Leveraging new technologies to fight NCDs

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Around the world, rapid demographic, sociocultural, and economic transitions have driven a surge in non-communicable diseases (NCDs). Increased affluence has been a double-edged sword, bringing people up out of poverty while predisposing them to NCDs like diabetes, cardiovascular disease, chronic lung diseases, and cancers. Rates of these illnesses are skyrocketing, with a staggering 71 percent of global deaths due to NCDs.

There is no magic bullet to solving the challenge of NCDs — but expanding affordable access to healthcare by investing in technology is a crucial first step. By developing and rolling out the use of digital tools, The Defeat-NCD Partnership is bringing innovative technology to each of our four key pillars — national capacity building, scaling up community health, access to affordable essential medicines and supplies, and financing.

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New reports: South Africans now most likely to die from NCDs

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Over the last ten years, South Africa has seen the number of people with NCDs increase to the point where the numbers are higher then those suffering from communicable diseases.

Today, South Africans have a 51.9 per cent chance of dying from an NCD – diabetes, heart diseases and stroke being the most likely culprits – according to the NCD Countdown 2030. South Africa is also the country with the highest obesity rate in Sub-Saharan Africa, with two-thirds of women and one-third of men overweight or obese. This goes hand-in-hand with the fact that 25 per cent of children in the country are undernourished.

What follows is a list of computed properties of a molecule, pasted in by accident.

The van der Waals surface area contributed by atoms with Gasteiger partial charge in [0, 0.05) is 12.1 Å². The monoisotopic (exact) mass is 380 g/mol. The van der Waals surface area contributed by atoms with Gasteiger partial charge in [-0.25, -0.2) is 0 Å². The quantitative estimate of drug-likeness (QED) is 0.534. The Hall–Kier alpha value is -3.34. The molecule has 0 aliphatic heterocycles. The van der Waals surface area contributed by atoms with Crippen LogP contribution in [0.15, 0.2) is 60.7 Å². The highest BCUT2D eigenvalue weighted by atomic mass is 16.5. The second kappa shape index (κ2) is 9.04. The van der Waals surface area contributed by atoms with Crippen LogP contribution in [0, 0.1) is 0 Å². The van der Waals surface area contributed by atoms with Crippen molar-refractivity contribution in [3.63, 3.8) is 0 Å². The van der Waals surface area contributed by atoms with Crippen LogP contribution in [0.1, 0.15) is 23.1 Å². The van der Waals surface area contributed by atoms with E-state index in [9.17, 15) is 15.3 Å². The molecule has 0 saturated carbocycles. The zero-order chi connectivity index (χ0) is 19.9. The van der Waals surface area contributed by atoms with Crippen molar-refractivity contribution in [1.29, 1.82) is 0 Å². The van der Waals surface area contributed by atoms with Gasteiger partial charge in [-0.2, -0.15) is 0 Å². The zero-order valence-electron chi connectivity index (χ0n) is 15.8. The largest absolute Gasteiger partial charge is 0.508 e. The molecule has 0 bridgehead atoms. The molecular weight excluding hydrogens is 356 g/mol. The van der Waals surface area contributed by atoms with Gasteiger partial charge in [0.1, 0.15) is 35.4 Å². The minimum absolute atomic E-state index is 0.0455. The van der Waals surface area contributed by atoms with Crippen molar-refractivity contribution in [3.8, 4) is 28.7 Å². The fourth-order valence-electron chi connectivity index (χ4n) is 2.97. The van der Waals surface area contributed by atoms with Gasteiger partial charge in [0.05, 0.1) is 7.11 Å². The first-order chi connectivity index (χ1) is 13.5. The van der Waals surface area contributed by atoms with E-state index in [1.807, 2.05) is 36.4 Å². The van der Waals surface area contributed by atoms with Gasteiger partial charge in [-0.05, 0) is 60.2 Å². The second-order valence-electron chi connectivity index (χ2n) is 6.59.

Diet has at least something to do with this increase in NCD rates in South Africa. The average South African is eating the caloric equivalent of an extra candy bar a day, according to the World Health Organization (WHO). South Africans spent more money on fast food and coffee in 2018 than in in 2017, according to Stats SA, and already in 2017 there were about 50 fast food chain brands with 5,800 brand outlets across the country. Ninety per cent of South Africans lived within five kilometres of at least one fast food outlet, and families visited these outlets an average of twice a week in the higher income bracket and once a month in the lower income bracket.

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NCD care among transient populations: one size does not fit all

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From what little research does exist, we can see that the Roma seem to suffer from increased morbidity from NCDs and that they have poorer access to health services and uptake of preventative care. In one study that took place in Ghent, Belgium, researchers found that the Roma population had a number of barriers to care such as financial constraints, mobility issues and not knowing the language. They also have a lack of trust in care providers, which tends to make attempts to get care emergency-only situations.